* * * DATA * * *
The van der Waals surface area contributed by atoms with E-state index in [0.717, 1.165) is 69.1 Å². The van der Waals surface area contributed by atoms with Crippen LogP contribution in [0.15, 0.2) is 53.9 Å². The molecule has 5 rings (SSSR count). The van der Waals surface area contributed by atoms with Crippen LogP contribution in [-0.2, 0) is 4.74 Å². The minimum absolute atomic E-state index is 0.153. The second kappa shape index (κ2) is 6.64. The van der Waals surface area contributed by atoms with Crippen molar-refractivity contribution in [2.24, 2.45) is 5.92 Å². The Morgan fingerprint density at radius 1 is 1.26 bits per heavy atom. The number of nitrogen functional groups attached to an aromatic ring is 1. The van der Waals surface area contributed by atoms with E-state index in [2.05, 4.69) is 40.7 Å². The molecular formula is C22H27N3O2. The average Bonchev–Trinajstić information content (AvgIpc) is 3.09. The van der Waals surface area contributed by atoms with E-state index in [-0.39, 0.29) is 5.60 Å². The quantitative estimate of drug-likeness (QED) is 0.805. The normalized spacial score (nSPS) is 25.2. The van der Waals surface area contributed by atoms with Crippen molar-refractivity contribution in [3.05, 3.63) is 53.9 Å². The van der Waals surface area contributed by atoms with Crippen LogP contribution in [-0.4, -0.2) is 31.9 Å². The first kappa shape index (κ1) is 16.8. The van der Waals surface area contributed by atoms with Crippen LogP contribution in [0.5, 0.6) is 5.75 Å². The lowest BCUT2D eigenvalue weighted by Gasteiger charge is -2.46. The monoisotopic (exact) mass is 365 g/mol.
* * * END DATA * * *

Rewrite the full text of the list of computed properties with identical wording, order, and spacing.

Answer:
The van der Waals surface area contributed by atoms with E-state index in [0.717, 1.165) is 69.1 Å². The van der Waals surface area contributed by atoms with Crippen LogP contribution in [0.15, 0.2) is 53.9 Å². The molecule has 5 rings (SSSR count). The van der Waals surface area contributed by atoms with Crippen LogP contribution in [-0.2, 0) is 4.74 Å². The minimum absolute atomic E-state index is 0.153. The second kappa shape index (κ2) is 6.64. The van der Waals surface area contributed by atoms with Crippen molar-refractivity contribution in [2.24, 2.45) is 5.92 Å². The Morgan fingerprint density at radius 1 is 1.26 bits per heavy atom. The number of nitrogen functional groups attached to an aromatic ring is 1. The van der Waals surface area contributed by atoms with E-state index in [2.05, 4.69) is 40.7 Å². The molecular formula is C22H27N3O2. The average Bonchev–Trinajstić information content (AvgIpc) is 3.09. The van der Waals surface area contributed by atoms with E-state index in [-0.39, 0.29) is 5.60 Å². The quantitative estimate of drug-likeness (QED) is 0.805. The normalized spacial score (nSPS) is 25.2. The van der Waals surface area contributed by atoms with Crippen molar-refractivity contribution in [3.05, 3.63) is 53.9 Å². The van der Waals surface area contributed by atoms with Crippen LogP contribution in [-0.4, -0.2) is 31.9 Å². The first kappa shape index (κ1) is 16.8. The van der Waals surface area contributed by atoms with Crippen LogP contribution in [0.5, 0.6) is 5.75 Å². The lowest BCUT2D eigenvalue weighted by Gasteiger charge is -2.46. The monoisotopic (exact) mass is 365 g/mol.